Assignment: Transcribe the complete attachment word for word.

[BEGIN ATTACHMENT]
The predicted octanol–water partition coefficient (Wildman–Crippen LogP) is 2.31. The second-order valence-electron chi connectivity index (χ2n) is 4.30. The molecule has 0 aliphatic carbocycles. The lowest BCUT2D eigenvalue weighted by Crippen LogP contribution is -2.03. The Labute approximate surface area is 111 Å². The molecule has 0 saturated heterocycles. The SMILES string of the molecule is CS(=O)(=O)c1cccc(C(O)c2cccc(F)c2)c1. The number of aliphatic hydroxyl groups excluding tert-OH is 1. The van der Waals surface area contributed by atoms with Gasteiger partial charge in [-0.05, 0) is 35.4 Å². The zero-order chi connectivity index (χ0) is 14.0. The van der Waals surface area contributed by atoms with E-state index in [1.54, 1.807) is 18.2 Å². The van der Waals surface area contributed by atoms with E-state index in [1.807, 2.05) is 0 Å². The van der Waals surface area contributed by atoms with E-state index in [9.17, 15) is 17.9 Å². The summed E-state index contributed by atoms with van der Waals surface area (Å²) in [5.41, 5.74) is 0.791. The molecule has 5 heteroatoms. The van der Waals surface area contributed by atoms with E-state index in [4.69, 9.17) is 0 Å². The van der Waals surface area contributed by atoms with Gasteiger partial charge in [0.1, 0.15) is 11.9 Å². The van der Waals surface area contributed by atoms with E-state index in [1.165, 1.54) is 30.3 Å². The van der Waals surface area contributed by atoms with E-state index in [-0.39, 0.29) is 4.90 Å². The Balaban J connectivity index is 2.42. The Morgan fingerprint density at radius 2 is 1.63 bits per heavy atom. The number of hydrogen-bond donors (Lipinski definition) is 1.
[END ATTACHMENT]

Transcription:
The predicted octanol–water partition coefficient (Wildman–Crippen LogP) is 2.31. The second-order valence-electron chi connectivity index (χ2n) is 4.30. The molecule has 0 aliphatic carbocycles. The lowest BCUT2D eigenvalue weighted by Crippen LogP contribution is -2.03. The Labute approximate surface area is 111 Å². The molecule has 0 saturated heterocycles. The SMILES string of the molecule is CS(=O)(=O)c1cccc(C(O)c2cccc(F)c2)c1. The number of aliphatic hydroxyl groups excluding tert-OH is 1. The van der Waals surface area contributed by atoms with Gasteiger partial charge in [-0.05, 0) is 35.4 Å². The zero-order chi connectivity index (χ0) is 14.0. The van der Waals surface area contributed by atoms with E-state index in [1.54, 1.807) is 18.2 Å². The van der Waals surface area contributed by atoms with E-state index in [1.807, 2.05) is 0 Å². The van der Waals surface area contributed by atoms with E-state index in [9.17, 15) is 17.9 Å². The summed E-state index contributed by atoms with van der Waals surface area (Å²) in [5.41, 5.74) is 0.791. The molecule has 5 heteroatoms. The van der Waals surface area contributed by atoms with E-state index in [4.69, 9.17) is 0 Å². The van der Waals surface area contributed by atoms with Gasteiger partial charge in [0.1, 0.15) is 11.9 Å². The van der Waals surface area contributed by atoms with E-state index in [1.165, 1.54) is 30.3 Å². The van der Waals surface area contributed by atoms with E-state index in [-0.39, 0.29) is 4.90 Å². The Balaban J connectivity index is 2.42. The Morgan fingerprint density at radius 2 is 1.63 bits per heavy atom. The number of hydrogen-bond donors (Lipinski definition) is 1.